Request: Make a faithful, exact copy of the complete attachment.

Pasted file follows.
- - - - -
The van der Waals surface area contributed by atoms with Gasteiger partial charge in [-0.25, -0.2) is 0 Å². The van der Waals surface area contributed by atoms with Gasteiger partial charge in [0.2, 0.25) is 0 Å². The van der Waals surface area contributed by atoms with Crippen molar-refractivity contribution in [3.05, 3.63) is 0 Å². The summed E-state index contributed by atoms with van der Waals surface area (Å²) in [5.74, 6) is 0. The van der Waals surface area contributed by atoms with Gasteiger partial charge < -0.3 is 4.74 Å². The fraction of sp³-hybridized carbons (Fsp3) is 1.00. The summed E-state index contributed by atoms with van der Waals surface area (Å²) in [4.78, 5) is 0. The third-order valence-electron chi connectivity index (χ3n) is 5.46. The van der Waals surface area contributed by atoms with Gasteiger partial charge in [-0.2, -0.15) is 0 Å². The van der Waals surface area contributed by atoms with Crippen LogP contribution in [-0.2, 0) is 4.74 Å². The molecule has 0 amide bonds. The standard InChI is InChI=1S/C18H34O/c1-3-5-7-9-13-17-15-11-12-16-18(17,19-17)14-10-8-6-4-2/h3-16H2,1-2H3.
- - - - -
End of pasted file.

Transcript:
The van der Waals surface area contributed by atoms with Gasteiger partial charge in [-0.25, -0.2) is 0 Å². The van der Waals surface area contributed by atoms with Gasteiger partial charge in [0.2, 0.25) is 0 Å². The van der Waals surface area contributed by atoms with Crippen molar-refractivity contribution in [3.05, 3.63) is 0 Å². The summed E-state index contributed by atoms with van der Waals surface area (Å²) in [5.74, 6) is 0. The van der Waals surface area contributed by atoms with Gasteiger partial charge < -0.3 is 4.74 Å². The fraction of sp³-hybridized carbons (Fsp3) is 1.00. The summed E-state index contributed by atoms with van der Waals surface area (Å²) in [4.78, 5) is 0. The third-order valence-electron chi connectivity index (χ3n) is 5.46. The van der Waals surface area contributed by atoms with Gasteiger partial charge in [-0.2, -0.15) is 0 Å². The van der Waals surface area contributed by atoms with Crippen LogP contribution in [-0.2, 0) is 4.74 Å². The molecule has 0 amide bonds. The standard InChI is InChI=1S/C18H34O/c1-3-5-7-9-13-17-15-11-12-16-18(17,19-17)14-10-8-6-4-2/h3-16H2,1-2H3.